Often, non-lawyers wonder at the sheer breadth and width of words used in statutes such as “sufficient cause” or “reasonable delay”. The reason statutes need to use such broad terms is to provide Judges with sufficient latitude to accommodate genuine reasons which the facts of a case may present.
But then, in exercising their discretion to decide sufficiency of a cause or reasonableness of a delay, what are judges bound by, other than reason and equity?
The Supreme Court had an opportunity to discuss the limiting factors which come into play in determining what amounts to a “sufficient cause” under Section 5 of the Limitation Act in Lanka Venkateswarlu v. State of AP. In this case, the AP High Court had condoned a delay of 3703 days without providing any reasons for the condonation.
The Apex Court observed that rules of limitation are not meant to destroy the rights of parties, but are intended to prevent use of dilatory tactics to drag or prolong the proceedings. The Court cited its own decision in Balwant Singh v. Jagdish Singh in which it held that although sufficient cause must receive liberal construction by Courts, “it must squarely fall within the concept of reasonable time and proper conduct of the party concerned”.
The Court went on to observe thus:
“The purpose of introducing liberal construction normally is to introduce the concept of reasonableness as it is understood in its general connotation. The law of limitation is a substantive law and has definite consequences on the right and obligation of party to arise. These principles should be adhered to and applied appropriately depending on the facts and circumstances of a given case.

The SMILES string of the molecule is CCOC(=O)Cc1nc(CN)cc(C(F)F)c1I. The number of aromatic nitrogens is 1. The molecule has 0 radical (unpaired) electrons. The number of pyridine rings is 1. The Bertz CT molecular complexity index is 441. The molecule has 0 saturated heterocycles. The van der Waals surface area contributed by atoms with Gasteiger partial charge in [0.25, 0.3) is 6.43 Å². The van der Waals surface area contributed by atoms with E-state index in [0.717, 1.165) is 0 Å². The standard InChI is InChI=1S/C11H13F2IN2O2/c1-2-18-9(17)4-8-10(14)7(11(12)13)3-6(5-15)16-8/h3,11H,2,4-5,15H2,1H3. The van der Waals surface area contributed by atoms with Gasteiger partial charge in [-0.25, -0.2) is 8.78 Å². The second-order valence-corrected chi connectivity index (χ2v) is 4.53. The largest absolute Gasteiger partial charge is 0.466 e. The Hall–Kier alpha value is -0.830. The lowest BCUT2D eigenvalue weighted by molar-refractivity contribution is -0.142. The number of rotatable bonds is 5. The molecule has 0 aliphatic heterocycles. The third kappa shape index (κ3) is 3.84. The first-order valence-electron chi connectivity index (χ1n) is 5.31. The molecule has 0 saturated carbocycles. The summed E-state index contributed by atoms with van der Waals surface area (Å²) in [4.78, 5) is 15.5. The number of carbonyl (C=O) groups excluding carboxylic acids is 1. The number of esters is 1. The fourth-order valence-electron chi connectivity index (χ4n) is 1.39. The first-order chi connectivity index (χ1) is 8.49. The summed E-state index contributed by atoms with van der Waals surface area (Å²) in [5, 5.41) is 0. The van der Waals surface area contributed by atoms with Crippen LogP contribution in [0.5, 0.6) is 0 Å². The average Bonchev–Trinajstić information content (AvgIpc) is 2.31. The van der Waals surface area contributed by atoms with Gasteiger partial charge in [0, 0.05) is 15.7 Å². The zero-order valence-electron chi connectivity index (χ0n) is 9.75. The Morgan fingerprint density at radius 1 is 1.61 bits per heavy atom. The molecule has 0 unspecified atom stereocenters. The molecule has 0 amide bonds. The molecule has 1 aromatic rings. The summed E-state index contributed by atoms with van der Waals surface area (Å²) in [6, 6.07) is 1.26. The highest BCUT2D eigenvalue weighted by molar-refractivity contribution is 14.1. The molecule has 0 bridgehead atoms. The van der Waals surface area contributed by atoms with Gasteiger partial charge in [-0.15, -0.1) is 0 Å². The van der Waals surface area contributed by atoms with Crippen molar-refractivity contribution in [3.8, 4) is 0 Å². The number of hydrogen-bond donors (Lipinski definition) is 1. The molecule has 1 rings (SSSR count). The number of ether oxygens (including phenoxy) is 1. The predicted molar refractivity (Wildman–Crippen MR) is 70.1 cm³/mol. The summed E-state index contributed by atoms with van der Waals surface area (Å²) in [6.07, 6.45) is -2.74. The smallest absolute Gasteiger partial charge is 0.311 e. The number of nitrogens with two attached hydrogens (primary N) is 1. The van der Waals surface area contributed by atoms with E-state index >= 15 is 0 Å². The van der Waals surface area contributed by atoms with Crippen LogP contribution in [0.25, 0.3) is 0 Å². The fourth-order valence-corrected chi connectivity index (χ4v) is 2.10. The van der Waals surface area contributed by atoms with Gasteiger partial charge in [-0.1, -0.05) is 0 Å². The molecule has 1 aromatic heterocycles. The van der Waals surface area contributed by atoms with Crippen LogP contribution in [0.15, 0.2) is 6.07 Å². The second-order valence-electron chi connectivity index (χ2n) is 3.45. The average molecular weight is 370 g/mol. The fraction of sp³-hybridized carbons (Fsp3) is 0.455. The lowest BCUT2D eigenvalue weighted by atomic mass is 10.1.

Once a valuable right has accrued in favour of one party as a result of the failure of the other party to explain the delay by showing sufficient cause and its own conduct, it will be unreasonable to take away that right on the mere asking of the applicant, particularly when the delay is directly a result of negligence, default or inaction of that party.
Justice must be done to both parties equally. Then alone the ends of justice can be achieved. If a party has been thoroughly negligent in implementing its rights and remedies, it will be equally unfair to deprive the other party of a valuable right that has accrued to it in law as a result of his acting vigilantly.”
I think this observation is of critical relevance because sometimes Courts, in their eagerness to dispose matters, do not take parties to task which cook up stories and seek condonation on frivolous grounds. In other words, if limitation is intended to serve as a deterrent to parties from indulging in dilatory tactics, and from consuming the precious time of the Court, then Courts too have a duty to ensure that condonation is afforded only under genuine circumstances, which are properly accounted for by the party seeking condonation.
Is this principle applicable only to the Code of Civil Procedure or the Limitation Act? I would think that this sentiment applies to any provision of the law which prescribes a time period for undertaking a particular course of action, and also envisages extension of time. It applies even when provisions for extension of time do not expressly mention the words "for sufficient cause" or "reasonable delay".